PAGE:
Who Owns the Civic Sphere? Scandinavia in a Comparative Perspective
When civic sphere is open, citizens and civil society organisations are able to organise, participate and communicate without hindrance. In doing so, they are able to claim their rights and influence the political and social structures around them.
In the early days of IT society, numerous acolytes announced a new era of bottom-up empowerment. In politics, John Keane keenly launched a new style of ‘Monitory Democracy’, while Castells eulogized the ‘Networks of rage and power’. In the business domain, John Elkington advanced the ‘Triple Bottom Line and Edward Freeman spoke of ‘stakeholder governance’ to encourage broad civic engagement for corporate social responsibility.
The second decade of the 21st century showed that the IT tools could be equally useful for civic disempowerment by autocratic, predatory or politically correct elites. Elementary training for autocrats now includes Bannon-style tweeting and facebooking, Putin -tyle trolling and Xi’s ongoing obligatory digital exam in communist history. Industry has also tapped into centralized citizen surveillance in digital big-data based marketing (cf. Zuboff, The Surveillance Capitalism).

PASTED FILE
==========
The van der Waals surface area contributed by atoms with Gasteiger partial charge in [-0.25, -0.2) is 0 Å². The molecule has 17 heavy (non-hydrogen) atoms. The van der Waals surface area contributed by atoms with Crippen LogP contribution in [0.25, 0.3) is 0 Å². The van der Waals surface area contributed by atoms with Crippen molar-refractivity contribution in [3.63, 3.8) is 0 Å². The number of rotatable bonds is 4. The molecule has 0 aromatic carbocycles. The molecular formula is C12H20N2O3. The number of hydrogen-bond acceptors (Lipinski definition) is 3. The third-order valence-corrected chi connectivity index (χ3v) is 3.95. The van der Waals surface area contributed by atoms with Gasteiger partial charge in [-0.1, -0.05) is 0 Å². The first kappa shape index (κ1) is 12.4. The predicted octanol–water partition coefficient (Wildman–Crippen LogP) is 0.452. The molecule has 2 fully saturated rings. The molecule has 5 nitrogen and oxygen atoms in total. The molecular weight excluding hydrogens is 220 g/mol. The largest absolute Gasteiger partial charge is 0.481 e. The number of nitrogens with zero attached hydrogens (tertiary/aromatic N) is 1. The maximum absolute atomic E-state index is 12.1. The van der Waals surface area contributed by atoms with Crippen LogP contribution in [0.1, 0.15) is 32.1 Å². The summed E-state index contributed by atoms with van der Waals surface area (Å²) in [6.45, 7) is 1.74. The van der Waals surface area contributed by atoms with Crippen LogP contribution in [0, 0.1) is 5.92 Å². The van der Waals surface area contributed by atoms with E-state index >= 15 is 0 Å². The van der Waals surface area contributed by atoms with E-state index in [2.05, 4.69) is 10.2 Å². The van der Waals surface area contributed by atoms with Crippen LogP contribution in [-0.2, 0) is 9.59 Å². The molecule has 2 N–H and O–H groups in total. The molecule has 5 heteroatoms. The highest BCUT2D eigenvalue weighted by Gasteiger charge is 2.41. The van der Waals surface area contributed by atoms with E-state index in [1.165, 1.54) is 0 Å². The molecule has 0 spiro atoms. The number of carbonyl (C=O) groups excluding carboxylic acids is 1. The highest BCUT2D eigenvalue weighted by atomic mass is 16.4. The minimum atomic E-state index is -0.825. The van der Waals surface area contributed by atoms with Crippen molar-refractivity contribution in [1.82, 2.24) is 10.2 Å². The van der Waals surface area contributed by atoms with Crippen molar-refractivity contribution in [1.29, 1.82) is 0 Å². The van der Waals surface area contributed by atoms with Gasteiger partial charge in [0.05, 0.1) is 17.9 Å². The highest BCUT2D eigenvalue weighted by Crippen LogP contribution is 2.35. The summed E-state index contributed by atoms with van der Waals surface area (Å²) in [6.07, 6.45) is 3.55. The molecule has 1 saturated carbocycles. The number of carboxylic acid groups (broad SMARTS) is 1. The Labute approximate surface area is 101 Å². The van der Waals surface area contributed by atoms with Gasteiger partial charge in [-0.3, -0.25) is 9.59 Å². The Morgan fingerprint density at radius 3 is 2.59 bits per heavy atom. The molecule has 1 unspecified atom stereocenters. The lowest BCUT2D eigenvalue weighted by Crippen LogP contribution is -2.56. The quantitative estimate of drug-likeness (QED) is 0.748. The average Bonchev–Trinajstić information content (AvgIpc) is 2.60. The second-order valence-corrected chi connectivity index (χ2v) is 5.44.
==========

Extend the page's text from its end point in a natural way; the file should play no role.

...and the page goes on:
That said, there are other forces and actors that influence, in various ways, the health of the civic space today. To mention but a few:
- International investor–state dispute settlements – functioning bove the heads of ordinary citizens – that are neither aligned with national courts nor legal procedure.
- A stream of EU directives that override national legislation, with little involvement of the local civic sphere. Intriguingly, in the Nordic countries they have collided with the freedom of trade union negotiations. In parts of Eastern Europe, however, the EU law is essential in maintaining civic liberties.
- Civic society as the enemy of itself - either through the increasingly vocal ‘uncivil society’ in the populist parts of Europe, or through what can be called the ‘self-gagging of the Western intelligentsia’, bridled by the imperatives of progressive ideology or political correctness.
Format and objective of the seminar
The format is highly informal, based on a Platonic symposium (and feast), while our main aim is to discuss and compare the above mentioned - and similar – developments in Scandinavia and selected countries in Europe. The discussion is to be a jumping board for a possible application for funding.
The seminar is supported by UiO:Norden.
Please contact Prof. Nina Witoszek.